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Maoists are not biggest security threat: Shivraj

Shivraj Patil
Shivraj Patil

New Delhi, February 16
A day after 14 persons were killed by Maoist rebels in a major offensive in Orissa, home minister Shivraj Patil today denied that Left wing extremism was the single biggest security challenge to the country.

“I don’t think it (Maoist violence) so. Now, don’t ask me to comment on my colleagues or what the Prime Minister said. You asked me for my opinion and I will give you my opinion,” Patil told CNN-IBN’s “Devil’s Advocate” in an interview.

Patil’s statement flies in the face of Prime Minister Manmohan Singh’s repeated assertions on many forums that the Maoists posed the single biggest security challenge to India and even exhorted chief ministers at a recent conference to cripple their rebellion with all means at their command.

“Not a day passes without an incident of Left wing extremism taking place somewhere or the other. There also seems to be a consolidation of various groups with better coordination and strike capabilities,” Manmohan Singh told chief ministers at a conclave on internal security in December last year.

“I have said in the past that the Left wing extremism is the single biggest security challenge to the Indian state. It continues to be so, and we cannot rest in peace till we have eliminated this virus,” he said.

During the interview, Patil said there had been an overall improvement in states affected by the Left extremism except for Chhattisgarh, Jharkhand and Orissa.

Referring to the surge in violence in both Chhattisgarh, the epicentre of Maoist violence, and Jharkhand, Patil said the non-availability of infrastructure and the terrain were factors responsible for the increased attacks.

“We (union government) are doing whatever possible to help states affected by this violence. Almost 37,000 policemen have been detailed by the Centre and deployed in Naxalite (Maoist) affected states. In Chhattisgarh alone, we have provided 17,000 men,” said Patil.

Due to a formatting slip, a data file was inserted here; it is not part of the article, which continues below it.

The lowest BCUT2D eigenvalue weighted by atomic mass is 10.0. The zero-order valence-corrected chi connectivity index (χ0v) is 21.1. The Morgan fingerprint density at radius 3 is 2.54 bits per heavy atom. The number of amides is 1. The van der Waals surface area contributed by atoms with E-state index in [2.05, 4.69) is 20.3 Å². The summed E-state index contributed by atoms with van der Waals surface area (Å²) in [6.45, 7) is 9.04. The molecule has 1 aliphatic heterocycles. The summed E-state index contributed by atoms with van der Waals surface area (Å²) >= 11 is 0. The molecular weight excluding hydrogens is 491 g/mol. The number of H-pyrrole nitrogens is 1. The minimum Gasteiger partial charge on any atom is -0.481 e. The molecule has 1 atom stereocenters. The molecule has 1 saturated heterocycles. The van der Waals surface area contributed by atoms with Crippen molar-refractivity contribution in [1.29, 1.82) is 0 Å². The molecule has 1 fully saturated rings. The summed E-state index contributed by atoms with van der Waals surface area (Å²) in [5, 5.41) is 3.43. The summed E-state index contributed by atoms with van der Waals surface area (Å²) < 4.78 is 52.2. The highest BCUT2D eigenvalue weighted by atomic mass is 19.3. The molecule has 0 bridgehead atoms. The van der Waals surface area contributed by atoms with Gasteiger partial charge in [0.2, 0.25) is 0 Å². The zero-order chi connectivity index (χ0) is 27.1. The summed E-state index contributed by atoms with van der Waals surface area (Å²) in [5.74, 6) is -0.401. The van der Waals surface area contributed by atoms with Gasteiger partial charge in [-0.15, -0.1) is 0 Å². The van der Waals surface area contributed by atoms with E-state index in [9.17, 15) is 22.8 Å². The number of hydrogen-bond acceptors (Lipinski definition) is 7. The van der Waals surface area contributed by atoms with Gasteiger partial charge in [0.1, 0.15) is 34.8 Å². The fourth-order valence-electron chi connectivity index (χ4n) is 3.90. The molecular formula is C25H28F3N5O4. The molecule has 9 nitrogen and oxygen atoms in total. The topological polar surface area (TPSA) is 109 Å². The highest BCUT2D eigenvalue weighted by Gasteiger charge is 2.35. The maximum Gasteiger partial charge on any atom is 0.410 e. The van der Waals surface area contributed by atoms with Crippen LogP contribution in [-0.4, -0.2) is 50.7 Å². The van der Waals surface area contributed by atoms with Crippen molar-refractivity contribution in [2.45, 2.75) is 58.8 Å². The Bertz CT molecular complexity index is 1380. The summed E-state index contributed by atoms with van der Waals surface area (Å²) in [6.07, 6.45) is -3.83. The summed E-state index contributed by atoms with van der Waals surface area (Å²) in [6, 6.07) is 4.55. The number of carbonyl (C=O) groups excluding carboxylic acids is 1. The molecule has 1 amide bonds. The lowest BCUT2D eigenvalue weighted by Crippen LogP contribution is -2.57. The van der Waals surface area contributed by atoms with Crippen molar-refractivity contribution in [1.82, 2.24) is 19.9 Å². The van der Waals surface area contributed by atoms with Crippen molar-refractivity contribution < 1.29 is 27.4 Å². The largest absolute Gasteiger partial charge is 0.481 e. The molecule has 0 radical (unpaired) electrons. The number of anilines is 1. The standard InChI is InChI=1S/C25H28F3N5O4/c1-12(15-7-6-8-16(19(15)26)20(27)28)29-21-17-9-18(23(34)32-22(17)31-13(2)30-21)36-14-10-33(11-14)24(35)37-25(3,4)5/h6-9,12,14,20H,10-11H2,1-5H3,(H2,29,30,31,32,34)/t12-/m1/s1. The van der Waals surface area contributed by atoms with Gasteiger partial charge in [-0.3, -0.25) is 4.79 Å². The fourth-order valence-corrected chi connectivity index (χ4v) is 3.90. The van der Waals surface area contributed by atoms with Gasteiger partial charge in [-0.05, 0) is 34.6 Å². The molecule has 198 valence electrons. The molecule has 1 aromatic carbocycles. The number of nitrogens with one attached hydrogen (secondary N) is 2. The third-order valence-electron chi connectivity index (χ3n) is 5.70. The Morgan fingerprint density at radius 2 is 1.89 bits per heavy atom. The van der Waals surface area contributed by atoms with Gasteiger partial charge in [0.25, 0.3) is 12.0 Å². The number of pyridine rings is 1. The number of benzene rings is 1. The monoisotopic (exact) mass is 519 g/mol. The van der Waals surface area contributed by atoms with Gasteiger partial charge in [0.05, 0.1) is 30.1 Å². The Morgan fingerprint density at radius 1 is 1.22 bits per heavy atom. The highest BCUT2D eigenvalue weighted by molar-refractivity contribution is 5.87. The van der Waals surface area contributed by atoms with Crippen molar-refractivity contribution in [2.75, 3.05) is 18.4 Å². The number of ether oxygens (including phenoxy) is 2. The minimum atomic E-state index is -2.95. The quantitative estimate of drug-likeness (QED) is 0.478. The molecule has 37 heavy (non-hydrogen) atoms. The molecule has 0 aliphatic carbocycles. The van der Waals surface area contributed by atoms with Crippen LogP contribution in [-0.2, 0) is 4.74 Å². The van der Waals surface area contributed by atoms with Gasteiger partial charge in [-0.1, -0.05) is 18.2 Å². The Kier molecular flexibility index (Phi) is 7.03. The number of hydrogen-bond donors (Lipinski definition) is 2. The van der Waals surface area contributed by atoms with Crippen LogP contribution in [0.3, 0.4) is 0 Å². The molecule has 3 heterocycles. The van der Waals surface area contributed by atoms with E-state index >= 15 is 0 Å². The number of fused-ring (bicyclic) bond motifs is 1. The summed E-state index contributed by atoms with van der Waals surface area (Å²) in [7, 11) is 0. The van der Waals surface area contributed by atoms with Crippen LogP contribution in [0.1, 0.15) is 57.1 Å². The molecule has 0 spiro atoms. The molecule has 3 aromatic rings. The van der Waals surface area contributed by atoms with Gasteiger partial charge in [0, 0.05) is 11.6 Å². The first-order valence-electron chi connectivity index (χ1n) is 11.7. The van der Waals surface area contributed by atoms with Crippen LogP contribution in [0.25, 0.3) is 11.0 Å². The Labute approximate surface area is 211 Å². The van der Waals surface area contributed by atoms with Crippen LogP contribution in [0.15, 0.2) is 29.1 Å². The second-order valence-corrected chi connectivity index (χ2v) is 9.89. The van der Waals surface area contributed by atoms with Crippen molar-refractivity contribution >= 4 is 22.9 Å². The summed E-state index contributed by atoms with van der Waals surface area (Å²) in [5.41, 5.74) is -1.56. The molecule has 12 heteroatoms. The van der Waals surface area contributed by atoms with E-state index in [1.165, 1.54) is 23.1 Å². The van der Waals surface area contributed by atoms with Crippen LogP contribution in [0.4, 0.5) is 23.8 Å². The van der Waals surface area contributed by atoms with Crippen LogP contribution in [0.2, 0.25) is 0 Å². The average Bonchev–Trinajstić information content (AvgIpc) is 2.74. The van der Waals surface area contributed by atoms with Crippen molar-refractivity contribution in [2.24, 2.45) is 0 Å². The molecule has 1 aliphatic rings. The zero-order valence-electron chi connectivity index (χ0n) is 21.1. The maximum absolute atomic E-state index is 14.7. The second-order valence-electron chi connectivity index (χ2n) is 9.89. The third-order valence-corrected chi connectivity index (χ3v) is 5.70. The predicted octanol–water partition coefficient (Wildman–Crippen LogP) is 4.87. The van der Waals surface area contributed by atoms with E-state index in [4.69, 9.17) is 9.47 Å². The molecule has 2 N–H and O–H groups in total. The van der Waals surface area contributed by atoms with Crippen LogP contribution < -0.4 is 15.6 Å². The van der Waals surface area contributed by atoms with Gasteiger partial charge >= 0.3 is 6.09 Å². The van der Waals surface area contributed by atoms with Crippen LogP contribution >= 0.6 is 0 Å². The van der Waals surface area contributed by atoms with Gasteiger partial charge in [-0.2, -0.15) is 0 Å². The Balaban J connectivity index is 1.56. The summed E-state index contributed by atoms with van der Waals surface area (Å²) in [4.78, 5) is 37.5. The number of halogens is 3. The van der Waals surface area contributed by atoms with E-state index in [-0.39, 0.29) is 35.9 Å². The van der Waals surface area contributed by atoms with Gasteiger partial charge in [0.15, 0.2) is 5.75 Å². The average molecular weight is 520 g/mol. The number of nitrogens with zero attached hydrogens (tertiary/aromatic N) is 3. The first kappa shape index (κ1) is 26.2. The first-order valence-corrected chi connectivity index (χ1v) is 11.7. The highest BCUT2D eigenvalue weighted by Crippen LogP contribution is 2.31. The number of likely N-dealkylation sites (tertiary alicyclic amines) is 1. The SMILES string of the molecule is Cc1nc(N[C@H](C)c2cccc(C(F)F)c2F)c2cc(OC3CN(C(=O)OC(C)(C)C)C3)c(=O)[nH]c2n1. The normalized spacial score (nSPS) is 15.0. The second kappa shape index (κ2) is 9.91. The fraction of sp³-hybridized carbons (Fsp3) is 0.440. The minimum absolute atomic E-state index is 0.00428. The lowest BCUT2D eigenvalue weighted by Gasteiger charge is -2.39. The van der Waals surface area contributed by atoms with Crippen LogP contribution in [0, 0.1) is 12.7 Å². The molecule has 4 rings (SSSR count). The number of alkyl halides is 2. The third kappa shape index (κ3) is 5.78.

Patil also revealed that the government wanted to make constitutional changes to give itself special powers to handle Maoist violence, but the opposition BJP as well as other parties refused to accept such amendments.

Although the number of violent incidents blamed on the Maoists fell from 1,509 in 2006 to 1,285 until October 31, 2007, the number of security personnel killed by them rose from 157 last year to 188 until the end of October 2007. — IANS




The last supper

Nayagarh (Orissa), February 16
A pack of playing cards strewn on the floor, upturned blood-splattered furniture, bullet marks on the walls and scattered footwear at the Recreation Club for policemen were the grim reminders of the audacious attack by the Naxals on a police barrack here.

Six of the 14 persons killed by the Maoists in this district headquarters town last night were mowed down in the barracks.

“Everybody had his dinner and some of the policemen were playing cards at the recreation club when the Naxals rushed in from all sides,” a numbed Biswambar Tripathy, cook at the police barrack, told a visiting PTI correspondent.

The ultras opened fire indiscriminately hardly providing any opportunity for the police to retaliate. They shot dead four guards posted at the district armoury and two who were at the recreation club.

The police said the mini-bus used by the Maoists along with a truck had been found abandoned near Surada in neighbouring Ganjam district. — PTI



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